Deductive Verification of Reactive Systems
Wednesday, 5:00-6:50 PM
Room 513, CIWW
Prerequisites: Some background in
algorithm design, familiarity with the language of first-order logic,
and parallel programs.
- phone: (212) 998-3225
- office: CIWW, Room 505
- office hours: Wednesday 2:00-4:00 PM, or by appointment
Assignments and a term project.
Recommended: Temporal Verification of Reactive Systems: Safety
by Zohar Manna and Amir Pnueli, Springer-Verlag
Reactive systems are systems whose role is to maintain an ongoing
interaction with their environment rather than produce some final
value upon termination. Typical examples of reactive systems are Air
traffic control system, Programs controlling mechanical devices such
as a train, a plane, or ongoing processes such as a nuclear reactor.
The Formal Methods approach to software construction is based on
viewing a program and its execution as mathematical objects and
applying mathematical and logical techniques to specify and analyze
the properties and behavior of these objects. The main advantages of
the formal approach to software construction is that, whenever
applicable, it can lead to an increase of the reliability and
correctness of the resulting programs by several orders of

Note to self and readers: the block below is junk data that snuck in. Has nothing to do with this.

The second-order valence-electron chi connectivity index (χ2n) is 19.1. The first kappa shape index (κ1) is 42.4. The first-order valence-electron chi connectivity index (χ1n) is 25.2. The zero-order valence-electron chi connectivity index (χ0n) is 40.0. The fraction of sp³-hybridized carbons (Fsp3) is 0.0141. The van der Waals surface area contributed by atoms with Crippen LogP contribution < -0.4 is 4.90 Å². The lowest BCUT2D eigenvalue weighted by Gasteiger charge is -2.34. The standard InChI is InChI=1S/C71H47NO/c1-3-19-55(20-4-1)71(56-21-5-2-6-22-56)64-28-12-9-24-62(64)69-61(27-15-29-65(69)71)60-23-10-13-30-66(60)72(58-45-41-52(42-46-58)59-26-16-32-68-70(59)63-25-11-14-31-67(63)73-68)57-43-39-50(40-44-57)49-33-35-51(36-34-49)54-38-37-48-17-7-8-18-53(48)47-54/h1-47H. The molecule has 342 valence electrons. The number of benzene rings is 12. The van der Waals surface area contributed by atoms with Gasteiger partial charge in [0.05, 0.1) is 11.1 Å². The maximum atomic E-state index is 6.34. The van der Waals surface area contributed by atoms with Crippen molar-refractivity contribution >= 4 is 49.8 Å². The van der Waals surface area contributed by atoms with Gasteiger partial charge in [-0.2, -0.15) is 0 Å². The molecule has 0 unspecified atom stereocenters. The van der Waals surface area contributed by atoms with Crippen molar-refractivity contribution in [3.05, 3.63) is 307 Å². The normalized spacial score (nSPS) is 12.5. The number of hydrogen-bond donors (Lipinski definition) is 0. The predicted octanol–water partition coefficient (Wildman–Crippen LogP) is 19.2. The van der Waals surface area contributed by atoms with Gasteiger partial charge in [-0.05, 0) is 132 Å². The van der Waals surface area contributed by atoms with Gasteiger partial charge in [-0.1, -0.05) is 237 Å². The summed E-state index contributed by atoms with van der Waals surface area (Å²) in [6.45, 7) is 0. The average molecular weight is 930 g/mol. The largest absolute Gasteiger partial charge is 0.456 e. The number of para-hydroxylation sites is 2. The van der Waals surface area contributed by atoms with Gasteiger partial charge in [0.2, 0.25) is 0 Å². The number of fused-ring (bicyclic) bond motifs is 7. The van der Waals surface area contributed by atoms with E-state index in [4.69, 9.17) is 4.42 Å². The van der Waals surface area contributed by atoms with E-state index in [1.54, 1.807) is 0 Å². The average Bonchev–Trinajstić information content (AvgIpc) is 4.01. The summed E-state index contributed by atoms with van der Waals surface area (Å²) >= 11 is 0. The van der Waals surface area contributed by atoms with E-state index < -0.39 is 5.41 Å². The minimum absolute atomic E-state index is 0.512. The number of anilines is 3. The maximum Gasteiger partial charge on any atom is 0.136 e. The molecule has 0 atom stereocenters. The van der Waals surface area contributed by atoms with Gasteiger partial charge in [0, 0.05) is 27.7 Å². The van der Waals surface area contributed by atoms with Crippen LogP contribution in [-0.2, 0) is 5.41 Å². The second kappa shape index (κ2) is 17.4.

Several approaches to the verification of reactive systems are
available, the most prominent of which are Algorithmic (model
checking) and Deductive verification. This semester we concntrate on
deductive verification, where we use theorem-proving techniques to
establish the correctness of reactive programs relative to their temporal
specifications. We will be using computer-aided theorem provers such
as PVS and STeP for verifying the properties of programs.
- The computational model of Fair Discrete Systems (FDS).
- A simple programming language (SPL) and its translation into FDS.
- The specification language of linear temporal logic (LTL).
- The PVS Theorem prover. Encoding FDS's and LTL within PVS.
- Verifying invariance properties.
- Algorithmic construction of auxiliary invariants.
- Verifying progress properties.
- The CHAIN and WELL rules.
- Verification Diagrams.
- Verifying progress under compassion.
- Verifying general LTL properties.
Lecture 1 -- Sept. 5, 2007:
slides (lecture1.ps) ,
Lecture 2 -- Sept. 19, 2007:
slides (lecture2.ps) ,
Lecture 3 -- Sept. 26, 2007:
slides (lecture3.ps) ,
Lecture 4 -- Sept. 28, 2007:
slides (lecture4.ps) ,
Lecture 5 -- Oct. 3, 2007:
slides (lecture5.ps) ,
Lecture 6 -- Oct. 17, 2007:
slides (lecture6.ps) ,
Lecture 7 -- Oct. 19, 2007:
slides (lecture7.ps) ,
Lecture 8 -- Nov. 8, 2007:
slides (lecture8.ps) ,
Lecture 9 -- Nov. 15, 2007:
slides (lecture9.ps) ,
Lecture 10 -- Nov. 28, 2007:
slides (lecture10.ps) ,
Lecture 11 -- Dec. 12, 2007:
slides (lecture11.ps) ,